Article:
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The Role of Non-exercise Activity Thermogenesis in Human Obesity

, M.D. and .

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Last Update: April 9, 2018.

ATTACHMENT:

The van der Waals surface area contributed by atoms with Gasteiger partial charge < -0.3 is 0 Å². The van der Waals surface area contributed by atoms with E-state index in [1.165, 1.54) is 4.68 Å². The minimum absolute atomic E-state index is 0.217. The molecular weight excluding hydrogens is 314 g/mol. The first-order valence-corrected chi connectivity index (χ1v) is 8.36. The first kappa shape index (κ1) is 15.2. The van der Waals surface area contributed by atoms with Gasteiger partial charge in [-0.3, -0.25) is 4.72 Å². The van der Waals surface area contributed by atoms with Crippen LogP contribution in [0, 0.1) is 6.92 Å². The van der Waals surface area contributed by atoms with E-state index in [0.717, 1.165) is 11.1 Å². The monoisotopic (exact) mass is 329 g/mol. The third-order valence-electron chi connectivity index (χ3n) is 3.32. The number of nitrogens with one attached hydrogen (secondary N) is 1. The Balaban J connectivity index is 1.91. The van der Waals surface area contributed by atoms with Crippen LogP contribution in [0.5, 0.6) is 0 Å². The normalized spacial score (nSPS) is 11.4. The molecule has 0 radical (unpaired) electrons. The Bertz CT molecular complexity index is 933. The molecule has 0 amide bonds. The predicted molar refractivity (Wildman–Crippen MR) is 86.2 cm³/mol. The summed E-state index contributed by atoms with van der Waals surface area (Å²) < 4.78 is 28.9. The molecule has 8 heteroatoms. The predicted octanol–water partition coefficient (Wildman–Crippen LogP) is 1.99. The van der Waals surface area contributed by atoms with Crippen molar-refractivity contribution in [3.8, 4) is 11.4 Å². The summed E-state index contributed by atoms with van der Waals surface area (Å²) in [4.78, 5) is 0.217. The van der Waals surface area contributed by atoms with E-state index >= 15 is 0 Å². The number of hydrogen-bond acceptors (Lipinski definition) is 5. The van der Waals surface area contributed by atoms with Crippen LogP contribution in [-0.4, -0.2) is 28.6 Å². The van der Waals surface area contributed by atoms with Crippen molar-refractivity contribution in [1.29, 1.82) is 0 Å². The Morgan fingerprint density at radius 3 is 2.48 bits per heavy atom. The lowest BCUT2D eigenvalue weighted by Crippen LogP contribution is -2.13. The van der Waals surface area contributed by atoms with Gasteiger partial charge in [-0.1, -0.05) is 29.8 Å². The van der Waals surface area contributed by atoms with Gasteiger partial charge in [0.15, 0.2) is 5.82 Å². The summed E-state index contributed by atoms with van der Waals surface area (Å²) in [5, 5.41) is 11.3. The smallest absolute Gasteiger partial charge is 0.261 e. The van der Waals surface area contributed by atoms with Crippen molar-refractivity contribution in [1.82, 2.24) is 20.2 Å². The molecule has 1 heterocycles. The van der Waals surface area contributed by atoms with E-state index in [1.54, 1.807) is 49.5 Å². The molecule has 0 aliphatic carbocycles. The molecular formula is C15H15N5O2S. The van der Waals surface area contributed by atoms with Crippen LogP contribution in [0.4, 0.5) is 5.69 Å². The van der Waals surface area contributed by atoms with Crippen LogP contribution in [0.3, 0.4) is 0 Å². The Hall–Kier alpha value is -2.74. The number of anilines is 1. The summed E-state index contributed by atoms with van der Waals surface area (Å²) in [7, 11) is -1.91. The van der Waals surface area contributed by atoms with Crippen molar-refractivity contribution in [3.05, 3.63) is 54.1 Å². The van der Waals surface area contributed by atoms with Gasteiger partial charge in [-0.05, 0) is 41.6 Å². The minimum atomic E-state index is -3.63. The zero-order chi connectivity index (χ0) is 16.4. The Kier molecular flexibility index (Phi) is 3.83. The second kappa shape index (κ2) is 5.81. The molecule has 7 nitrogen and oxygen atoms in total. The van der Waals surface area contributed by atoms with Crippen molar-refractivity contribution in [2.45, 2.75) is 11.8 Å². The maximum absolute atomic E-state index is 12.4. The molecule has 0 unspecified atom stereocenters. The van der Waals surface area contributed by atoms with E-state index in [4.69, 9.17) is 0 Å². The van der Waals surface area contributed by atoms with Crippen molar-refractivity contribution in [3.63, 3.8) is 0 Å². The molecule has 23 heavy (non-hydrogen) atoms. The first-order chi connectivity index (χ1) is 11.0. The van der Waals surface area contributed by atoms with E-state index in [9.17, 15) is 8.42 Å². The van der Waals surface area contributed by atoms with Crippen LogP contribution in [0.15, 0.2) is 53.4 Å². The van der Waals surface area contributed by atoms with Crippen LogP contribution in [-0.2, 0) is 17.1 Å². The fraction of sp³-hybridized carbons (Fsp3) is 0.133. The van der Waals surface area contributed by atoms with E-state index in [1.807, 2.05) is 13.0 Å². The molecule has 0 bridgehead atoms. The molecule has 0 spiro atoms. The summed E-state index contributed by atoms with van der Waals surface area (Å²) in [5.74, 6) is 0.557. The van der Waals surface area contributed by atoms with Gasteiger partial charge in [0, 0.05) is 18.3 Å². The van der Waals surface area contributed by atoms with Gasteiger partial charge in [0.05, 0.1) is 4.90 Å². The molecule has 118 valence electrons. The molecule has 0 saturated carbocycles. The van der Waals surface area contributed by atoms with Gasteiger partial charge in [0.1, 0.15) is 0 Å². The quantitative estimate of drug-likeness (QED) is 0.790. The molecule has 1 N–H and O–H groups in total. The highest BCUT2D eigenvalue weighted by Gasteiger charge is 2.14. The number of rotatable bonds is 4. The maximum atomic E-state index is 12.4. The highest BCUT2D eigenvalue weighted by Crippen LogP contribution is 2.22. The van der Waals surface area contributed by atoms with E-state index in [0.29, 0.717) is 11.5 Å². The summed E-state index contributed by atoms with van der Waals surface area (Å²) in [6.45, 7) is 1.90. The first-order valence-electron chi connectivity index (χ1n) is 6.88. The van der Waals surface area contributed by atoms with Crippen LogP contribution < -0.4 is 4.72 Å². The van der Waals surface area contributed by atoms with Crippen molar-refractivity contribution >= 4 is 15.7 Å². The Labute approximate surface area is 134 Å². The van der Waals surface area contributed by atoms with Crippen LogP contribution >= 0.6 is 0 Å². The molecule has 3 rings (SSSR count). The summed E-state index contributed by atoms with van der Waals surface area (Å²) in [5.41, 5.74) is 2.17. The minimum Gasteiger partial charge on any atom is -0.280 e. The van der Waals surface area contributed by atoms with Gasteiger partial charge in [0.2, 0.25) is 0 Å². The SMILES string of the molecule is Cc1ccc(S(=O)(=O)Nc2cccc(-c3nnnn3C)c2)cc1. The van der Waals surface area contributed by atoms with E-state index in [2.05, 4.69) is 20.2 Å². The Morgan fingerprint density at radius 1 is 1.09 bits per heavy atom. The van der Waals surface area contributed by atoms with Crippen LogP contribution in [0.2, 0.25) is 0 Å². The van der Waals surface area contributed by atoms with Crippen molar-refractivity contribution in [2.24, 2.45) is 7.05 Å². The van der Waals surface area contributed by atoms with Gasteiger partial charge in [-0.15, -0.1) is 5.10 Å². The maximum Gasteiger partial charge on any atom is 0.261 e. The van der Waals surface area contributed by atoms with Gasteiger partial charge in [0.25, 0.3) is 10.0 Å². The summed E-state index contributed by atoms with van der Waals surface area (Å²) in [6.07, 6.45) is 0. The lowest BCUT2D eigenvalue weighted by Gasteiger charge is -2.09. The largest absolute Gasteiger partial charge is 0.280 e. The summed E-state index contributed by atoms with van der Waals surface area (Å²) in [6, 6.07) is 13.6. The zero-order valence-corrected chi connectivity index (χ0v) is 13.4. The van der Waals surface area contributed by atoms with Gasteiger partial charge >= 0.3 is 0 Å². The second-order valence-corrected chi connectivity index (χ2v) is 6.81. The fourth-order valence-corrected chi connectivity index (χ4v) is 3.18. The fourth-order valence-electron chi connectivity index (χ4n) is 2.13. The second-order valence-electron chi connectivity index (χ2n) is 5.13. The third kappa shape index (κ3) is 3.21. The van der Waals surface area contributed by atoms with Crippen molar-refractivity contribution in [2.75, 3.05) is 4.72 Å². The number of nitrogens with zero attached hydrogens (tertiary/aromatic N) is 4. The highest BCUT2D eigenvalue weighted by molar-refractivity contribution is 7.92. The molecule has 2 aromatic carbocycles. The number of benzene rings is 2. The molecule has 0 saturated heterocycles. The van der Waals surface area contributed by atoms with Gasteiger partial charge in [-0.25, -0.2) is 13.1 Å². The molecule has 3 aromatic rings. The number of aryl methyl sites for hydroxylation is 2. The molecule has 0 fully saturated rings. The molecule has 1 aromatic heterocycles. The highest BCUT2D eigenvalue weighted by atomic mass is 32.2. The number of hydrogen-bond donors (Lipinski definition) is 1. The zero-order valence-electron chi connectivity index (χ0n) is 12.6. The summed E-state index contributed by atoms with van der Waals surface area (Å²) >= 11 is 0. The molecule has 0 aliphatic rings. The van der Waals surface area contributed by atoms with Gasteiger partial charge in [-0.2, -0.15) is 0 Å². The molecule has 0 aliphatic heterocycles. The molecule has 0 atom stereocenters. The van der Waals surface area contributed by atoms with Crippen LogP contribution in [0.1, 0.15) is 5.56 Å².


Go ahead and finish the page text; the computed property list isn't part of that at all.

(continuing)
Inactivity and positive energy balance over protracted time periods precede weight gain and promote increases in fat mass and obesity. Population-based physical activity levels have decreased in recent years paralleled by an increment of sedentary behavior. Given the technological advances in domestic, community, and working places in the last century it is not uncommon for people in industrialized countries to spend one half of the day sitting. Moreover, for the majority of subjects, regular voluntary physical exercise is limited. Energy expenditure associated with spontaneous, non-exercise physical activity is called non-exercise activity thermogenesis (NEAT). Non-exercise activity thermogenesis varies widely in a population and by up to 2000 kilocalories day-1 between two individuals of similar size. These differences are related to complex interactions of environmental and biological factors, influenced by people’s different occupations and leisure-time activities, as well as molecular and individual genetic factors. Data support the hypothesis that targeting NEAT with an intervention could be an essential tool for body weight control. In addition, manipulation of energy balance by means of food intake can exert significant effects on spontaneous physical activity. Moreover, recent evidence links NEAT with the incidence of obesity-related chronic diseases, such as diabetes. This comprehensive review systematically describes the definition, evaluation methods, and environmental and biological factors involved in the regulation of NEAT. Emphasis is placed on evidence linking NEAT with obesity and associated disorders and suggests practical approaches, relevant implications, and limitations to integrating NEAT into daily life. For complete coverage of all related areas of Endocrinology, please visit our on-line FREE web-text, WWW.ENDOTEXT.ORG.